Greece will return to growth in the next quarter after six years of crippling recession, its prime minister announced on Saturday.
“In the third quarter of 2014, the Greek economy will register growth for the first time in 24 quarters,” Antonis Samaras said at the opening of an international trade fair in northern Greece.
Athens has budgeted for a 0.6 percent growth in gross domestic product (GDP) this year after more than half a decade of recession.
Greece’s economy shrank by 1.1 percent in the first three months of 2014 and by 0.3 percent during the second quarter, making the second half of the year crucial if it is to register net annual growth.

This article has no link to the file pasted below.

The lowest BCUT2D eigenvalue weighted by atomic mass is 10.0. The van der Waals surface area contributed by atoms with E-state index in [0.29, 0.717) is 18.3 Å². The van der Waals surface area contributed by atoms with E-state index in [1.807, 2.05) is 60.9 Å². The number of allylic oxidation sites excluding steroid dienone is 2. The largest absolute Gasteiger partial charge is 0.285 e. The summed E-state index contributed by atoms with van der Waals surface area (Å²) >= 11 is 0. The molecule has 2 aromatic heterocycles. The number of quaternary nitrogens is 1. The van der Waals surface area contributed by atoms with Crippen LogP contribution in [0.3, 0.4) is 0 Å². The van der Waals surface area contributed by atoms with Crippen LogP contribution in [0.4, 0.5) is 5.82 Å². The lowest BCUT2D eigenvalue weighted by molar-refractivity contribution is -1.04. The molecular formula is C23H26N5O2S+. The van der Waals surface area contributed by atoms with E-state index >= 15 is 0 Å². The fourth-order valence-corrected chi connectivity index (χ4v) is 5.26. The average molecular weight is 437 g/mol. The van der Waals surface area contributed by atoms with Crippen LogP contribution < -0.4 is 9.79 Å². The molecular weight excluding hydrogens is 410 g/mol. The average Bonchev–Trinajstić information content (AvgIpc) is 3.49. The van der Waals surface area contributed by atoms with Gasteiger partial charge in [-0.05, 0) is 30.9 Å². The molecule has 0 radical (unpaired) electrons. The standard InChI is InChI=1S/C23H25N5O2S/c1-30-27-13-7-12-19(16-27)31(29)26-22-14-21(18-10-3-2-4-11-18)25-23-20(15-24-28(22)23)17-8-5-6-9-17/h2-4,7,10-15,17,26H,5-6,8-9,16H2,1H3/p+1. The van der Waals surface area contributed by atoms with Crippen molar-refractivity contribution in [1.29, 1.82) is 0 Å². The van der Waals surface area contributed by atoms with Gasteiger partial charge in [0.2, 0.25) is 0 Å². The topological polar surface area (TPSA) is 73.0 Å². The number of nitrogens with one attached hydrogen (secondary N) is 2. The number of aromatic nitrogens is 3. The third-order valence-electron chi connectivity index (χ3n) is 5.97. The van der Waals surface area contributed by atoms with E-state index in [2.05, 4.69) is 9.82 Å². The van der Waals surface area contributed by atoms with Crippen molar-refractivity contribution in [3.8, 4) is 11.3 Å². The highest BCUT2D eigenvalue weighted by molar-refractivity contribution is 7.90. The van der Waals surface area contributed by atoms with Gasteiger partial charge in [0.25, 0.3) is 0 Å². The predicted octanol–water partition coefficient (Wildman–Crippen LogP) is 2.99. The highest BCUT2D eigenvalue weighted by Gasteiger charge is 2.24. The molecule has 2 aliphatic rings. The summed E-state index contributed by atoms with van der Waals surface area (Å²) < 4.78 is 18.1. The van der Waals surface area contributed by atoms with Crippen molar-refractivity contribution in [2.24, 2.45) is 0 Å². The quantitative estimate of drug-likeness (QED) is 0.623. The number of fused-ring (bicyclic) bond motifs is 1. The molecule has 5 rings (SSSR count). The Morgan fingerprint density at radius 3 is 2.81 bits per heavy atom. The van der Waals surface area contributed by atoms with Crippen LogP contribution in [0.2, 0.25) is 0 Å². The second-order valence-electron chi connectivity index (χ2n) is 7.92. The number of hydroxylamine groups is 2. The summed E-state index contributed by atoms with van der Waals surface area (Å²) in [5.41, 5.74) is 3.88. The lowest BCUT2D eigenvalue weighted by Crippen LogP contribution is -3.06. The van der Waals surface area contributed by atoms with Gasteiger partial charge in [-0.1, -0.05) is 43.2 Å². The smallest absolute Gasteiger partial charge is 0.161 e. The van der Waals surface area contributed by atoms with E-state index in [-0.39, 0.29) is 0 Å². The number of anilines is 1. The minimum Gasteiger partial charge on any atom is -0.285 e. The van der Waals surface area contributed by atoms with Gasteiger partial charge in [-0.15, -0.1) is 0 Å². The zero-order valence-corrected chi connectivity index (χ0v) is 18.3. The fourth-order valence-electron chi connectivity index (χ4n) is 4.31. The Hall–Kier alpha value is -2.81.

Samaras also said Greece will thrash out the details of how to pay off its colossal public debt, which stands at 318 billion euros ($418 billion), equivalent to 175.1 percent of GDP.
After a debt crisis erupted in 2010, Athens was granted more than 240 billion euros in credit by the European Union, ECB and International Monetary Fund.
That came in exchange for strict reforms however, which has curbed consumer spending and driven unemployment to one of the highest levels in Europe.
On Saturday, more than 20,000 people demonstrated in Greece’s second city of Thessaloniki calling for an end to the austerity brought in as part of Greece’s bailout package.
Representatives from Greece and the “troika” of creditors had thrashed out sensitive details over three days of talks in Paris last week, which Greek officials hailed as “positive”.